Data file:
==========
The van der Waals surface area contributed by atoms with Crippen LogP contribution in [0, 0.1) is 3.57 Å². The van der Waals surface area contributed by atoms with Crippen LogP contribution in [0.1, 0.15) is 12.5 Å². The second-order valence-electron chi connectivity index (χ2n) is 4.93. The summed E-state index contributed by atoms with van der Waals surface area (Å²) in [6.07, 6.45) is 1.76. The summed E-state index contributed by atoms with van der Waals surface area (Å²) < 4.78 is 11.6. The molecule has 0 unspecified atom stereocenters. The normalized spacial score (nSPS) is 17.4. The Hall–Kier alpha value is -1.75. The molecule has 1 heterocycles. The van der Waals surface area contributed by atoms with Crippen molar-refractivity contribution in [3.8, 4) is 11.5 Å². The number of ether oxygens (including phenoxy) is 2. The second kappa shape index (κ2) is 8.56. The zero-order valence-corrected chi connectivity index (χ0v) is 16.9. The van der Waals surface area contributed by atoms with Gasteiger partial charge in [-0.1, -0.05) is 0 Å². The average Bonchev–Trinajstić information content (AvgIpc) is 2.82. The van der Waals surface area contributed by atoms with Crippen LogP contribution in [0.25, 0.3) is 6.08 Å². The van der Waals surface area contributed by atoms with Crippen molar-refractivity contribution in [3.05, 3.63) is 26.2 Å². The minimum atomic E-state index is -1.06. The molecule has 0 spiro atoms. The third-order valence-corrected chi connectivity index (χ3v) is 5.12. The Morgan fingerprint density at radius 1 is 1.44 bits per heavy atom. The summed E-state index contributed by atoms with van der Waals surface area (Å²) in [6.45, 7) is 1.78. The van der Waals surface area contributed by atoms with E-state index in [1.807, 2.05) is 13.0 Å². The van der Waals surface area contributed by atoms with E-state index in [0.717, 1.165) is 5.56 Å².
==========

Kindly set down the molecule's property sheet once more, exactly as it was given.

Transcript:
The van der Waals surface area contributed by atoms with Crippen LogP contribution in [0, 0.1) is 3.57 Å². The van der Waals surface area contributed by atoms with Crippen LogP contribution in [0.1, 0.15) is 12.5 Å². The second-order valence-electron chi connectivity index (χ2n) is 4.93. The summed E-state index contributed by atoms with van der Waals surface area (Å²) in [6.07, 6.45) is 1.76. The summed E-state index contributed by atoms with van der Waals surface area (Å²) < 4.78 is 11.6. The molecule has 0 unspecified atom stereocenters. The normalized spacial score (nSPS) is 17.4. The Hall–Kier alpha value is -1.75. The molecule has 1 heterocycles. The van der Waals surface area contributed by atoms with Crippen molar-refractivity contribution in [3.8, 4) is 11.5 Å². The number of ether oxygens (including phenoxy) is 2. The second kappa shape index (κ2) is 8.56. The zero-order valence-corrected chi connectivity index (χ0v) is 16.9. The van der Waals surface area contributed by atoms with Gasteiger partial charge in [-0.1, -0.05) is 0 Å². The average Bonchev–Trinajstić information content (AvgIpc) is 2.82. The van der Waals surface area contributed by atoms with Crippen LogP contribution in [0.25, 0.3) is 6.08 Å². The van der Waals surface area contributed by atoms with Crippen molar-refractivity contribution in [3.05, 3.63) is 26.2 Å². The minimum atomic E-state index is -1.06. The molecule has 0 spiro atoms. The third-order valence-corrected chi connectivity index (χ3v) is 5.12. The Morgan fingerprint density at radius 1 is 1.44 bits per heavy atom. The summed E-state index contributed by atoms with van der Waals surface area (Å²) in [6.45, 7) is 1.78. The van der Waals surface area contributed by atoms with E-state index in [1.807, 2.05) is 13.0 Å². The van der Waals surface area contributed by atoms with E-state index in [0.717, 1.165) is 5.56 Å².